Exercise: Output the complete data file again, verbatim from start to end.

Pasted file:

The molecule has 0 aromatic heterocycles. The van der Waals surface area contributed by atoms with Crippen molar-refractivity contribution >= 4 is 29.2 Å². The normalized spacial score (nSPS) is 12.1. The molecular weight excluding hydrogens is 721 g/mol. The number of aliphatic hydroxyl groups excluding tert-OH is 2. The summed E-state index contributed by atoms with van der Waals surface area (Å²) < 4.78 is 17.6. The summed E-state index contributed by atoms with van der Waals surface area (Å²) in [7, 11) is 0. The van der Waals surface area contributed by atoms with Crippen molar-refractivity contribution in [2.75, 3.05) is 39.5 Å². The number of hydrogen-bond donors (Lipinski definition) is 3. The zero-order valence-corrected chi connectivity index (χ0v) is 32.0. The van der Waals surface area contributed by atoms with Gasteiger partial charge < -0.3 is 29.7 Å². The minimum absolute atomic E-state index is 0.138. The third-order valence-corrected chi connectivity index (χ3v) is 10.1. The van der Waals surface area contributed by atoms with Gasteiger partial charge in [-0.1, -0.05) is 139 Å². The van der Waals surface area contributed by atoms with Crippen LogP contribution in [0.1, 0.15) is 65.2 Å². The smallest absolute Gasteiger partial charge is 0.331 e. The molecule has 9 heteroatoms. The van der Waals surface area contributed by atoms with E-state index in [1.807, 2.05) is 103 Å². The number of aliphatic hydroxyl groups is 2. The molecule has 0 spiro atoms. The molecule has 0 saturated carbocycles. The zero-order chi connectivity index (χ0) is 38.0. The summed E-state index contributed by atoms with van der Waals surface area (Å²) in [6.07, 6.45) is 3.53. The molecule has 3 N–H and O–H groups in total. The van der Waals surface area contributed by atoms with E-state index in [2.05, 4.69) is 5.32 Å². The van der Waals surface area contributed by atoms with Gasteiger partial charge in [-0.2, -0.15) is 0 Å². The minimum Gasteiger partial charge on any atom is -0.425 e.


The molecule has 0 aromatic heterocycles. The van der Waals surface area contributed by atoms with Crippen molar-refractivity contribution >= 4 is 29.2 Å². The normalized spacial score (nSPS) is 12.1. The molecular weight excluding hydrogens is 721 g/mol. The number of aliphatic hydroxyl groups excluding tert-OH is 2. The summed E-state index contributed by atoms with van der Waals surface area (Å²) < 4.78 is 17.6. The summed E-state index contributed by atoms with van der Waals surface area (Å²) in [7, 11) is 0. The van der Waals surface area contributed by atoms with Crippen molar-refractivity contribution in [2.75, 3.05) is 39.5 Å². The number of hydrogen-bond donors (Lipinski definition) is 3. The zero-order valence-corrected chi connectivity index (χ0v) is 32.0. The van der Waals surface area contributed by atoms with Gasteiger partial charge < -0.3 is 29.7 Å². The minimum absolute atomic E-state index is 0.138. The third-order valence-corrected chi connectivity index (χ3v) is 10.1. The van der Waals surface area contributed by atoms with Gasteiger partial charge in [-0.1, -0.05) is 139 Å². The van der Waals surface area contributed by atoms with Crippen LogP contribution in [0.1, 0.15) is 65.2 Å². The smallest absolute Gasteiger partial charge is 0.331 e. The molecule has 9 heteroatoms. The van der Waals surface area contributed by atoms with E-state index in [1.807, 2.05) is 103 Å². The number of aliphatic hydroxyl groups is 2. The molecule has 0 spiro atoms. The molecule has 0 saturated carbocycles. The zero-order chi connectivity index (χ0) is 38.0. The summed E-state index contributed by atoms with van der Waals surface area (Å²) in [6.07, 6.45) is 3.53. The molecule has 3 N–H and O–H groups in total. The van der Waals surface area contributed by atoms with E-state index in [2.05, 4.69) is 5.32 Å². The van der Waals surface area contributed by atoms with Gasteiger partial charge in [-0.2, -0.15) is 0 Å². The minimum Gasteiger partial charge on any atom is -0.425 e.